In some cases, they were needed to more efficiently extract, process and ship natural resources, as in the colonial era. In other cases, they were desired by the country’s elites in order to have modern conveniences. But in most cases, they were simply a way to funnel billions of dollars to big United States-based (and politically connected) construction, engineering, and consulting firms. The process worked sort of like this: consulting firms would send teams of economists to third world countries. The purpose was to evaluate the long-term economic benefits to various countries of building hydroelectric plants. The economists would write reports that were intended to sell the idea to the World Bank of loaning billions of dollars to third world dictators, who cared very little about economic development, but cared very deeply about billions of dollars. The reports were very detailed and accurate in describing a country’s current situation and the estimated costs of building a proposed power plant — but when estimating the economic impact of the investment and true benefits to the people, the reports were entirely self-serving and fictitious (Perkins, John, 2004 Confessions of an Economic Hit Man, 2006, Plume, a member of Penguin Group (USA), Inc.)

By 1994, third world debt was approximately $1.2 trillion, with interest accruing at $50 billion every year. Today, that debt has been cut in half, but is still economically crushing. Instead of raising overall standards of living, the money went to increase the wealth of third world elites, and to build hydroelectric plants that were never intended to power industrial awakenings. Instead of repaying the debt from business expansion, countries were forced to pay creditors by stripping and selling-off their natural resources.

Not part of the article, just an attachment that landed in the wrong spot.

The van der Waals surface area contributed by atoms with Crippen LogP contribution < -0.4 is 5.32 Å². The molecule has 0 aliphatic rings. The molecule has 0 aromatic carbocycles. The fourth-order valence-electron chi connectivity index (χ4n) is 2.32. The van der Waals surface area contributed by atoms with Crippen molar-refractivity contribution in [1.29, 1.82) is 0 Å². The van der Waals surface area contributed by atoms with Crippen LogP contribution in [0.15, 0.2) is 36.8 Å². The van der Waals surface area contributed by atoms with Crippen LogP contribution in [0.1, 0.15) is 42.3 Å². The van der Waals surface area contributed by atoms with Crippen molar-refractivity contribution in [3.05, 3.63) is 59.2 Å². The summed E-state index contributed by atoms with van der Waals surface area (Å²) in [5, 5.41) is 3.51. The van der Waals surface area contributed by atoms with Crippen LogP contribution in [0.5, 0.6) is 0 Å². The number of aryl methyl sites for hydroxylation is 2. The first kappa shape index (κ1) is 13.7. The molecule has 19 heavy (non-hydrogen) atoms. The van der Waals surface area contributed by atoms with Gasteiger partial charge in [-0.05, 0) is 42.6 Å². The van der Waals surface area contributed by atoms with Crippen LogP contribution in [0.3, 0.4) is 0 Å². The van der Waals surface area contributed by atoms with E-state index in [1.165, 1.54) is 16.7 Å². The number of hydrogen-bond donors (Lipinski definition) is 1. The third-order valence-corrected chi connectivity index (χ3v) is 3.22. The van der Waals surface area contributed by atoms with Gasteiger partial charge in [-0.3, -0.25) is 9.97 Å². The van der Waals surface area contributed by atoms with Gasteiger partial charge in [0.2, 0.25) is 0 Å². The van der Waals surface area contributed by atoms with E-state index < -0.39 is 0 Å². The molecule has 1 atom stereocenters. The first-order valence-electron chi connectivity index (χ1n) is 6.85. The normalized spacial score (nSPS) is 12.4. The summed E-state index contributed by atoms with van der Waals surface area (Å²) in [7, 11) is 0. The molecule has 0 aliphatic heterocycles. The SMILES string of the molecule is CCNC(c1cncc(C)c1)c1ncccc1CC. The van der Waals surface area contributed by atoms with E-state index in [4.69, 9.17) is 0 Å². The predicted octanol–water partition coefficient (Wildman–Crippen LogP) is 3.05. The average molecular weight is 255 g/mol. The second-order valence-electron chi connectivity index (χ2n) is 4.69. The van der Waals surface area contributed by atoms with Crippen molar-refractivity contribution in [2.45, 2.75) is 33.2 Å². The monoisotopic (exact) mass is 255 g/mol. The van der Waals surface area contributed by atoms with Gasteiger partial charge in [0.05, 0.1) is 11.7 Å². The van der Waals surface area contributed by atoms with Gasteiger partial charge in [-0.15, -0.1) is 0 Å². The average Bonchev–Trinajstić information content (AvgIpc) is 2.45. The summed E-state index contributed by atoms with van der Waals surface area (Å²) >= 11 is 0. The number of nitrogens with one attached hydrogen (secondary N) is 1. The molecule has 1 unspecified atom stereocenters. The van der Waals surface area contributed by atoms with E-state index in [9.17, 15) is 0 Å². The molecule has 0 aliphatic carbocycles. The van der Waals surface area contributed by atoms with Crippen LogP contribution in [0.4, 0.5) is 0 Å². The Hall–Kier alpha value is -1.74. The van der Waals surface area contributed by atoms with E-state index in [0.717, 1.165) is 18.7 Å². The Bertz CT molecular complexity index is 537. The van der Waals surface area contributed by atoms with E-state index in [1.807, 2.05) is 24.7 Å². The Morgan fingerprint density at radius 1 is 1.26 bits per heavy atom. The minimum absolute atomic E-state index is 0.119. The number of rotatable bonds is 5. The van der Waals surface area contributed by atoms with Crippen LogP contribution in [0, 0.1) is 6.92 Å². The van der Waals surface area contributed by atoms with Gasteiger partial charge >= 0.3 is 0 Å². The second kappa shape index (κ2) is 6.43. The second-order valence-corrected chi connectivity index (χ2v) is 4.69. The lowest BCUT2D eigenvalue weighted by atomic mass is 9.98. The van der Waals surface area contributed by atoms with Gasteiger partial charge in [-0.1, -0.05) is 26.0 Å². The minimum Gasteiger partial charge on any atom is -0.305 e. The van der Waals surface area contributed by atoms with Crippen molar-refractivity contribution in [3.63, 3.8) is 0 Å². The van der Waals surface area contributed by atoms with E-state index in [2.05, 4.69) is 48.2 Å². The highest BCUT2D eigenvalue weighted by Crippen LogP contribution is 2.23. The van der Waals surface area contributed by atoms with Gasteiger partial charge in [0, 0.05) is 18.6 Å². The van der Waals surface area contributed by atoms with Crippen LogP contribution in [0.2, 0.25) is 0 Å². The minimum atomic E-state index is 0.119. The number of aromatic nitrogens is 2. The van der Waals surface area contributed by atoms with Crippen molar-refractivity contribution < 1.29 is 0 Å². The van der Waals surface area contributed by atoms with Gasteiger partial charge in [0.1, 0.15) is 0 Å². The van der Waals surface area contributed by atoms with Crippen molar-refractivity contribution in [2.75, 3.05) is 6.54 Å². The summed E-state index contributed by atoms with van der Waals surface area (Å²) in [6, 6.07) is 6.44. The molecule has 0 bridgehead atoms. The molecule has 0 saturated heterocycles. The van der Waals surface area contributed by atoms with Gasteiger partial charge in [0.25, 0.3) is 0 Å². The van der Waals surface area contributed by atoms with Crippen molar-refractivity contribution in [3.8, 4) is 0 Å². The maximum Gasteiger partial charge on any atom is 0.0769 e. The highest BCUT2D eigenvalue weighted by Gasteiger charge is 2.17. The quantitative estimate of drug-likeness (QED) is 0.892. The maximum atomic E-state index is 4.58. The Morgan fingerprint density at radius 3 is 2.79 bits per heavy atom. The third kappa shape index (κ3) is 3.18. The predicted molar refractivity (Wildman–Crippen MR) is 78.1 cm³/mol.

What About International Aid?

Contrary to popular opinion, charity inhibits economic growth. First, if someone is willing to give you something for free, why work? Second, if you ship tons of free clothes, then local textile mills will never need to exist. Third, if you ship tons of free food, local farmers will go out of business. Finally, when the foreign aid ceases or is delayed, those in dependency will starve. Relief agencies are important as stop gap and emergency measures to provide food, medical attention and other necessities, however, much of the third world has become permanently dependent on the 3.7 million Non-Government Organizations (NGO’s) that control trillions of dollars from governments and other donors. What third world countries need is to be economically, politically and socially unshackled from the chains of oppression and war.

In the new millennia, reforms have been made, but the centuries of colonialism, neocolonialism, repression and subjugation have left an open wound on the third world that has not healed.